Prepare to explore the black and blueprints of some dangerous architecture in director Sonja O’Hara’s eerie feature Mid-Century, written by Mike Stern. The prologue, set in the early 1960s, shows famous architect Frederick Banner (Stephen Lang) sitting in his car in a quiet neighborhood, admiring one of the famous modern houses he designed. Anthony (James Gaudioso) arrives home, the same place Frederick is gazing at, from work in his new Thunderbird, which Banner also admires. After letting Banner pester him over how much Anthony’s wife Joanne (Ellen Toland) must love the house, Anthony excuses himself as he has a present for her. When Joanne returns to the living room in the fancy underwear Anthony bought her, she finds Banner grinning fiendishly. She then sees Anthony hanging dead from the rafters.
Six decades later, Dr. Alice Dodgeson (Chelsea Gilligan) reaches out to Eldridge Banner (Mike Stern) to rent the Banner house for a few days as she’s looking to switch hospitals. However, her partner, Tom Levin (Shane West), has reservations about leaving the business he built up in the city to move out to the suburbs. However, he is thrilled by Alice scoring a stay at the Banner House, as he’s an architect himself. Tom has been trying to emulate Banner’s mid-century design achievements in a project he is working on for Beverly Gordon (Vanessa Williams).
“…the people around Tom and Alice begin to get murdered…”
As Alice works her first test shift taking care of COVID patients, Tom calls his assistant, Hannah (Emmy Perry), back to the office to look up Banner in an old book. It goes into Banner’s odd story, as well as the secret society he formed with his friend Emil (Bruce Dern), whose sinister paintings hang all over the house. While Tom is on the phone, dark shapes move in the background. He glimpses a red-headed woman in a 60s dress, Marie (Sarah Hay), who vanishes into thin air before him. Then the people around Tom and Alice begin to get murdered, giving rise to a horrifying truth about the Banner, Emil’s paintings, and how Alice is connected to it all.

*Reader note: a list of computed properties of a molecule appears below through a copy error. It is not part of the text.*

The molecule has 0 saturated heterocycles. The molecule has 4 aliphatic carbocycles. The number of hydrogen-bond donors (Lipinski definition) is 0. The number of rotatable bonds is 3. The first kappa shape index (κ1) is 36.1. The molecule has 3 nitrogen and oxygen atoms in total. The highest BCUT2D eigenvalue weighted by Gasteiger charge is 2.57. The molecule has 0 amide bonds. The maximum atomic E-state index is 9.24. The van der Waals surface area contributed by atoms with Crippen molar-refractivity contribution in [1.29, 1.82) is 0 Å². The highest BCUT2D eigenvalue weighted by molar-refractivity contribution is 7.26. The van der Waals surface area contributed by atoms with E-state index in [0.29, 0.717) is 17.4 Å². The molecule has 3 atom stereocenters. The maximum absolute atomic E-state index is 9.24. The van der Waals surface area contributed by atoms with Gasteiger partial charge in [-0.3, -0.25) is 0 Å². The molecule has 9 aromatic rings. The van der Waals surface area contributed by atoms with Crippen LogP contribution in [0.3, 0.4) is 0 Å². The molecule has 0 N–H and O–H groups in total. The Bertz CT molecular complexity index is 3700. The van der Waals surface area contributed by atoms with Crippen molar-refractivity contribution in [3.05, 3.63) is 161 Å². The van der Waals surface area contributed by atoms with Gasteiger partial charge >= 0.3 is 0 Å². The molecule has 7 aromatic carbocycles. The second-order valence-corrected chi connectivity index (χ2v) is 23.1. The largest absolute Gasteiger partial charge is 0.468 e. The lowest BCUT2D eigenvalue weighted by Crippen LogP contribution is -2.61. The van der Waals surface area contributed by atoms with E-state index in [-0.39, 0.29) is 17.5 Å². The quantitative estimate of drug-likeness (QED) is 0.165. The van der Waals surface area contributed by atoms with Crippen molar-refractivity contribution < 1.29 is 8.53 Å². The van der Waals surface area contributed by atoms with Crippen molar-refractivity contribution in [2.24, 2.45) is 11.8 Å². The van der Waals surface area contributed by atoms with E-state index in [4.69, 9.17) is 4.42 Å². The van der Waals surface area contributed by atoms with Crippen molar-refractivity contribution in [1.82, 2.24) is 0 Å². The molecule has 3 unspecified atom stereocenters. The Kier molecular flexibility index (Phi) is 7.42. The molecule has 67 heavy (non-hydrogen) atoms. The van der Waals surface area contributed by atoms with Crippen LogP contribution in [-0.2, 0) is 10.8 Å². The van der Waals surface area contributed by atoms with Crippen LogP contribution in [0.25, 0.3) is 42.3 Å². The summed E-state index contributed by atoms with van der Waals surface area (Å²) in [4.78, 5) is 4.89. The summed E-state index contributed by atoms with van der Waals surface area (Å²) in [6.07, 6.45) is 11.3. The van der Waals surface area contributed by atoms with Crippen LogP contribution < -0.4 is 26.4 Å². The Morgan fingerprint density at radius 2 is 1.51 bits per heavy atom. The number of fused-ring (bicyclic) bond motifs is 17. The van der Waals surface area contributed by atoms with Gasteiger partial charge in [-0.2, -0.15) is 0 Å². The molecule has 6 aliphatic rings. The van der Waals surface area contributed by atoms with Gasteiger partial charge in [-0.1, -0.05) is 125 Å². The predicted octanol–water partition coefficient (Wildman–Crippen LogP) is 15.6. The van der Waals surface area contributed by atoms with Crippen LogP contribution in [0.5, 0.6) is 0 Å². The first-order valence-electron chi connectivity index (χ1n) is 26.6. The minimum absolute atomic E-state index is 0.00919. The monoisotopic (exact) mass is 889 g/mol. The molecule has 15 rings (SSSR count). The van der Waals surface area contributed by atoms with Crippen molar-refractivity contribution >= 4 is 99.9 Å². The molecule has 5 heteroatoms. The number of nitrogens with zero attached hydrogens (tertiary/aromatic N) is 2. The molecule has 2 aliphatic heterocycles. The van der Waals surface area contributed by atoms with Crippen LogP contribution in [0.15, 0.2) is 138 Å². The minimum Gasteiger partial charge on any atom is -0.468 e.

Mid-Century had me at the title, as I am all about that middle-20th century decor style. I am devoted to what John Waters refers to as “lamp shade” movies, films made long enough ago to where their mid-century set decorations are ripe and stupendous (Hey! That’s a nice lamp shade back there). This horror-thriller keeps the ravenous art direction hounds fed with sumptuous examples of the retro style throughout. However, if it is a “lampshade” flick, the lamp will come crashing into the back of your head when you aren’t looking. This is thanks to some unexpected turns Stern included in the story.
"…has enough twists to spin your head around some, Linda Blair style."
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